Dismiss Notice
Join Physics Forums Today!
The friendliest, high quality science and math community on the planet! Everyone who loves science is here!

Time dilation reasoning

  1. Nov 20, 2015 #1


    The video is pretty popular and being spread by science channels.
    Is the last bit about the cause of time dilation correct?
    I used to think like this, but came to the concoction its wrong, but seeing this video makes me wonder once again how could this be correct.

    If the video is true then - wouldn't this mean everything isn't truly relative?
    If the video is true then - wouldnt 50% of c would cause 50% of time? which does not match Einstein's equation on this.
     
  2. jcsd
  3. Nov 20, 2015 #2

    mfb

    User Avatar
    2016 Award

    Staff: Mentor

    Which last bit exactly do you mean? At which point in the movie?
    No. That's not even well-defined without refering to another observer.
     
  4. Nov 20, 2015 #3
    When he talks about time dilation, 5min 15s, into the video. Is he correct?
     
  5. Nov 20, 2015 #4
    The speed of light is absolute, not relative. That's what makes Einstein's relativity different from Galileo's. The notion that everything is relative was overturned by Einstein. That's what makes the theory revolutionary.

    Nowhere in that movie is that claim made.

    In the movie an error is made at about the 6-minute mark. The narrator speaks of the traveler being closer to the speed of light than people on Earth. That's just not true, and violates both postulates. If someone had a speed closer to the speed of light than someone else, that would constitute a way to distinguish between their inertial reference frames. And it would mean that they would measure different values for the speed of light. The explanation of time dilation that follows from that idea therefore has subtle flaws. You couldn't, for example, use that argument to explain why clocks on Earth run slow relative to the traveler.

    Other than that, the movie accurately portrays the two postulates and the different aging of the traveler compared to the person left on Earth.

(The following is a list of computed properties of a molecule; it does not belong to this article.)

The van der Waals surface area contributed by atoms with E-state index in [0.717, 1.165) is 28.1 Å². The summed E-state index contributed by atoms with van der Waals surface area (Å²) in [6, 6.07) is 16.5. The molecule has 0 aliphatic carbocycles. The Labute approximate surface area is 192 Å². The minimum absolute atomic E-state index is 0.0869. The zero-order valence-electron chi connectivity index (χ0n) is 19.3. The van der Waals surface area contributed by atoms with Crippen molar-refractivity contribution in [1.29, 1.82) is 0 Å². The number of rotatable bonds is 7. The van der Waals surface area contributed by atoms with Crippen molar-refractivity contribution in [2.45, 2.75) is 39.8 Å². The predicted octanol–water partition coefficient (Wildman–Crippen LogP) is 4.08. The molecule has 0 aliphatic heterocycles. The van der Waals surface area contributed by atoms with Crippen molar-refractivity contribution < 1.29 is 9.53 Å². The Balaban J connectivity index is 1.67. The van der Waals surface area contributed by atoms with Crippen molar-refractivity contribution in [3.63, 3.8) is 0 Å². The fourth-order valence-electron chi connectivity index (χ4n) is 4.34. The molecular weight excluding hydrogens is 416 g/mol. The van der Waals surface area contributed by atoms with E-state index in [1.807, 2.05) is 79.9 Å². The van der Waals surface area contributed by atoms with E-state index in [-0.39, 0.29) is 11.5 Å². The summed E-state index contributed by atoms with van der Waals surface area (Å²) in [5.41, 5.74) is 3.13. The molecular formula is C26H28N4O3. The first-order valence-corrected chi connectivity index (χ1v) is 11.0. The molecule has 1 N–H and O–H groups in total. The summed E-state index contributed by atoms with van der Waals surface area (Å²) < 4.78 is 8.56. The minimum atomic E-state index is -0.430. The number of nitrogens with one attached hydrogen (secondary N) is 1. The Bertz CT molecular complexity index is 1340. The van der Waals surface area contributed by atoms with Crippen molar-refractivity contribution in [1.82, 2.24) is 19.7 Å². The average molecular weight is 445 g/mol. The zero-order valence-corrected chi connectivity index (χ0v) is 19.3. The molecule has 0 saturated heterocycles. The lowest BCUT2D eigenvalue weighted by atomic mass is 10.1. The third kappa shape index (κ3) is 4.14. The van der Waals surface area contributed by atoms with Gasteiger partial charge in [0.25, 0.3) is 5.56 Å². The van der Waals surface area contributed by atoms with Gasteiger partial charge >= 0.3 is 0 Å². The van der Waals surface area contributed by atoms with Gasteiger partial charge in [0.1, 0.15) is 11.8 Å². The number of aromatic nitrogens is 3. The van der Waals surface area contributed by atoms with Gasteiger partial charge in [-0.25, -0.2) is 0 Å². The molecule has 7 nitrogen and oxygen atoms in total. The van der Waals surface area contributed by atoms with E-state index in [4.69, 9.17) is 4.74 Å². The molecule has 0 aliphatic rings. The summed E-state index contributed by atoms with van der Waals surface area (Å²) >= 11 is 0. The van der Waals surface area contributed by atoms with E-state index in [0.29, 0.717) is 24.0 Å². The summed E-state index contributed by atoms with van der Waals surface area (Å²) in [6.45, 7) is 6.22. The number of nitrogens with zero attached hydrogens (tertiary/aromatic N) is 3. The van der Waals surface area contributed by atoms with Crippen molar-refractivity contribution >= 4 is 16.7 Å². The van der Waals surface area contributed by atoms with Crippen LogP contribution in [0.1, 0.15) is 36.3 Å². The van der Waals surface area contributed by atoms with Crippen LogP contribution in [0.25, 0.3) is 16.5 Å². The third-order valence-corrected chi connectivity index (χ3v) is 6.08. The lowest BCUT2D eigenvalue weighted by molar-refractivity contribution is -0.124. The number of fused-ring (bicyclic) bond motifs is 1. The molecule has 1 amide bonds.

Last edited: Nov 20, 2015
  6. Nov 21, 2015 #5
    No, but I'm not surprised you asked the "50%" question because he didn't give any relativistic equations at all, just d = s x t.

    OK, if this guy has piqued your interest in the subject then search the internet for introductory SR material, and come back with more specific question when you are ready. That video has got you as far as you can get with words, but science in not done with words; you need equations to understand what is "really" happening.
     
  7. Nov 21, 2015 #6
    I understand Einstein's equations on time dilation, but this video talks about why, which doesn't seem correct to me.
    Wouldn't his reasoning for the time dilation require a fixed ether frame?

    yes, but only within its frame.

    here's a question: Say we got on a ship traveling at 0.8c then while travelling we got on to its onboard shuttle and kicked it back to 0c, then the ship (still travelling at 0.8c), later went back to meet up with stationary shuttle.
    When they compare clocks, which craft lost more time?
     
  8. Nov 21, 2015 #7

    jbriggs444

    User Avatar
    Science Advisor

    It would be more precise that the speed of light is both relative and invariant. "Invariant", meaning that the measured speed is the same, no matter what frame you use to measure it from. "Relative", meaning that the speed can only be measured relative to something else.

    Since light has no frame, it is nonsense to say "within its frame".
     
  9. Nov 21, 2015 #8

    mfb

    User Avatar
    2016 Award

    Staff: Mentor

    It is right in some directions. Without further explanation, I think it is at least a bit misleading.
    You can look up "light clock", where the same argument is made in a more formal way.
     
  10. Nov 21, 2015 #9

    stevendaryl

    User Avatar
    Staff Emeritus
    Science Advisor